Plant Cell Reports

, Volume 18, Issue 3, pp 187–192

In vitro propagation, restriction fragment length polymorphism, and random amplified polymorphic DNA analyses of Angelica plants

  • A. Watanabe
  • S. Araki
  • S. Kobari
  • H. Sudo
  • T. Tsuchida
  • T. Uno
  • N. Kosaka
  • K. Shimomura
  • M. Yamazaki
  • K. Saito

DOI: 10.1007/s002990050554

Cite this article as:
Watanabe, A., Araki, S., Kobari, S. et al. Plant Cell Reports (1998) 18: 187. doi:10.1007/s002990050554

Abstract

Angelica acutiloba, a medicinal plant used as a natural medicine Touki, was clonally propagated through axillary buds in vitro. No substantial differences were found in the random amplified polymorphic DNA (RAPD) pattern between the original A. acutiloba and the plant propagated in vitro, suggesting no changes in the DNA sequences and structure during in vitro propagation. The genetic similarities of several Angelica plants were investigated by restriction fragment length polymorphism (RFLP) and RAPD analyses. The RFLP and RAPD patterns of A. sinensis Diels were substantially different from those of A. acutiloba. Using ten different restriction enzymes, no RFLP was observed in the varieties of A. acutiloba. By RAPD analysis, A. acutiloba varieties can be classified into two major subgroups, i.e., A. acutiloba Kitagawa and A. acutiloba Kitagawa var. sugiyamae Hikino. The varieties of A. acutiloba Kitagawa in Japan and Angelica spp. in northeast China exhibited a very close genetic relationship.

Key wordsAngelicaRestriction fragment length polymorphismRandom amplified polymorphic DNALigustilideIn vitro propagation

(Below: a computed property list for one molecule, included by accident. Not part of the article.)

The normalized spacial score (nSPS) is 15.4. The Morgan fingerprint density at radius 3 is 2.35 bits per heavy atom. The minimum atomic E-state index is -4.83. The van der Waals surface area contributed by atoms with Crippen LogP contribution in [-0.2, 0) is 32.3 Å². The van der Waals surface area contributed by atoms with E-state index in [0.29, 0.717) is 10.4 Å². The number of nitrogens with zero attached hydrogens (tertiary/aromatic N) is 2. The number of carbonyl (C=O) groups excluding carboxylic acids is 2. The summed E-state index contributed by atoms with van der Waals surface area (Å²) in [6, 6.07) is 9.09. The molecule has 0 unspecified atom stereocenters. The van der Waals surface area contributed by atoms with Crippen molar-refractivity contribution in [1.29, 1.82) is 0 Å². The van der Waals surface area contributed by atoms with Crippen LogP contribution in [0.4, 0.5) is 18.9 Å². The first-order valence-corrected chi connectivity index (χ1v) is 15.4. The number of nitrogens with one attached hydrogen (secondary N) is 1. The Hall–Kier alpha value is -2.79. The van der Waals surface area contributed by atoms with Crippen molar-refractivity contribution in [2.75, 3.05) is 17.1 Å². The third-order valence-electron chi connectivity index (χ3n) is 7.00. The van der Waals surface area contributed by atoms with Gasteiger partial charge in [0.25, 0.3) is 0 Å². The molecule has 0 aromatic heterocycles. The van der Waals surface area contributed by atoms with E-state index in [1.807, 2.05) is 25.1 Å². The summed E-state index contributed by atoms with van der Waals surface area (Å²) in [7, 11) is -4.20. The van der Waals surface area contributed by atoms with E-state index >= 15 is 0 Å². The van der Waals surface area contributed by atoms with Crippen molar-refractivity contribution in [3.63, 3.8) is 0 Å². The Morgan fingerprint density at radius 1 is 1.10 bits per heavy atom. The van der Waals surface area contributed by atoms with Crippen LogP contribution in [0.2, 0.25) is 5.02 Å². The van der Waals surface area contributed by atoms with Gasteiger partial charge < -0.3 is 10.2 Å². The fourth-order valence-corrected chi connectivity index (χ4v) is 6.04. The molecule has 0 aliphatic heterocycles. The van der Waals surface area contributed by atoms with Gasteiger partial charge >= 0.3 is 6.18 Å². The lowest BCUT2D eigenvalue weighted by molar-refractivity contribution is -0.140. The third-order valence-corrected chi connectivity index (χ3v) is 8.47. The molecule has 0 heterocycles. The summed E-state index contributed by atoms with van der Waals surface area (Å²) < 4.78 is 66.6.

Copyright information

© Springer-Verlag Berlin Heidelberg 1998

Authors and Affiliations

  • A. Watanabe
    • 1
  • S. Araki
    • 1
  • S. Kobari
    • 1
  • H. Sudo
    • 2
  • T. Tsuchida
    • 3
  • T. Uno
    • 3
  • N. Kosaka
    • 3
  • K. Shimomura
    • 4
  • M. Yamazaki
    • 1
  • K. Saito
    • 1
  1. 1.Faculty of Pharmaceutical Sciences, Research Center of Medicinal Resources, Laboratory of Molecular Biology and Biotechnology, Chiba University, Yayoi-cho 1-33, Inage-ku, Chiba 263-8522, Japan e-mail: ksaito@p.chiba-u.ac.jp Fax: +81-43-2902905JP
  2. 2.Basic Research Laboratory, Kanebo Co. Ltd., Tomobuchi-cho 1-5-90, Miyakojima-ku, Osaka 534-0016, JapanJP
  3. 3.Kampo Research Laboratory, Kanebo Co. Ltd., Tomobuchi-cho 1-5-90, Miyakojima-ku, Osaka 534-0016, JapanJP
  4. 4.Tsukuba Medicinal Plant Research Station, National Institute of Health Science, Hachimandai 1, Tsukuba, Ibaraki 305-0843, JapanJP